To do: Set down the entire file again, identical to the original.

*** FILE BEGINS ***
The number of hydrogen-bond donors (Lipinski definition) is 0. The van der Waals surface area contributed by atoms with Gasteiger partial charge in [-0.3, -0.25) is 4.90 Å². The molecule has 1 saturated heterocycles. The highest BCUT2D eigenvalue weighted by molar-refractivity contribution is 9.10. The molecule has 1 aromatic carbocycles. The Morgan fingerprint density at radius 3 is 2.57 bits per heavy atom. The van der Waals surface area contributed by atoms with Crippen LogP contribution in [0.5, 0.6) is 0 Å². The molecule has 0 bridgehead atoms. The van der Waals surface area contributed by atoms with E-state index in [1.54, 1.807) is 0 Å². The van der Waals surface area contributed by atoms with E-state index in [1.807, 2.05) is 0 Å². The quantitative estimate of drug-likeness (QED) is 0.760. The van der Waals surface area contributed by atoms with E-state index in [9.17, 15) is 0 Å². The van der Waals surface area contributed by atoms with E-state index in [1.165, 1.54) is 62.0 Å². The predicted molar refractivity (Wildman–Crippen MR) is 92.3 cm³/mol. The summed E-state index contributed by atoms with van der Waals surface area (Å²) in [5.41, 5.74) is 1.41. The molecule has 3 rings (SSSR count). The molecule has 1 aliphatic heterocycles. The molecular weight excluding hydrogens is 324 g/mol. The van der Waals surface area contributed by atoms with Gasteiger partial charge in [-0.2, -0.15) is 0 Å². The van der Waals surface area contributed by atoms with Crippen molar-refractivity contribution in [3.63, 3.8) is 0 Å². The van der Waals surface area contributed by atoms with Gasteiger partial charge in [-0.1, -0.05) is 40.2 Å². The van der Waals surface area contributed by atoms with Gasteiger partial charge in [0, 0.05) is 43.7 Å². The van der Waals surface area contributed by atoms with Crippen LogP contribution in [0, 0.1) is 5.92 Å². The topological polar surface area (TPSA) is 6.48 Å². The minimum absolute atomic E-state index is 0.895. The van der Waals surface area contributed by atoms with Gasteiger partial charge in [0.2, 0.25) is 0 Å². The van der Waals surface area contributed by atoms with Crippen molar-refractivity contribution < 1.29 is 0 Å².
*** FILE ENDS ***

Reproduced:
The number of hydrogen-bond donors (Lipinski definition) is 0. The van der Waals surface area contributed by atoms with Gasteiger partial charge in [-0.3, -0.25) is 4.90 Å². The molecule has 1 saturated heterocycles. The highest BCUT2D eigenvalue weighted by molar-refractivity contribution is 9.10. The molecule has 1 aromatic carbocycles. The Morgan fingerprint density at radius 3 is 2.57 bits per heavy atom. The van der Waals surface area contributed by atoms with Crippen LogP contribution in [0.5, 0.6) is 0 Å². The molecule has 0 bridgehead atoms. The van der Waals surface area contributed by atoms with E-state index in [1.54, 1.807) is 0 Å². The van der Waals surface area contributed by atoms with E-state index in [1.807, 2.05) is 0 Å². The quantitative estimate of drug-likeness (QED) is 0.760. The van der Waals surface area contributed by atoms with E-state index in [9.17, 15) is 0 Å². The van der Waals surface area contributed by atoms with E-state index in [1.165, 1.54) is 62.0 Å². The predicted molar refractivity (Wildman–Crippen MR) is 92.3 cm³/mol. The summed E-state index contributed by atoms with van der Waals surface area (Å²) in [5.41, 5.74) is 1.41. The molecule has 3 rings (SSSR count). The molecule has 1 aliphatic heterocycles. The molecular weight excluding hydrogens is 324 g/mol. The van der Waals surface area contributed by atoms with Gasteiger partial charge in [-0.2, -0.15) is 0 Å². The van der Waals surface area contributed by atoms with Crippen molar-refractivity contribution in [3.63, 3.8) is 0 Å². The van der Waals surface area contributed by atoms with Gasteiger partial charge in [-0.1, -0.05) is 40.2 Å². The van der Waals surface area contributed by atoms with Gasteiger partial charge in [0, 0.05) is 43.7 Å². The van der Waals surface area contributed by atoms with Crippen LogP contribution in [0, 0.1) is 5.92 Å². The topological polar surface area (TPSA) is 6.48 Å². The minimum absolute atomic E-state index is 0.895. The van der Waals surface area contributed by atoms with Gasteiger partial charge in [0.2, 0.25) is 0 Å². The van der Waals surface area contributed by atoms with Crippen molar-refractivity contribution < 1.29 is 0 Å².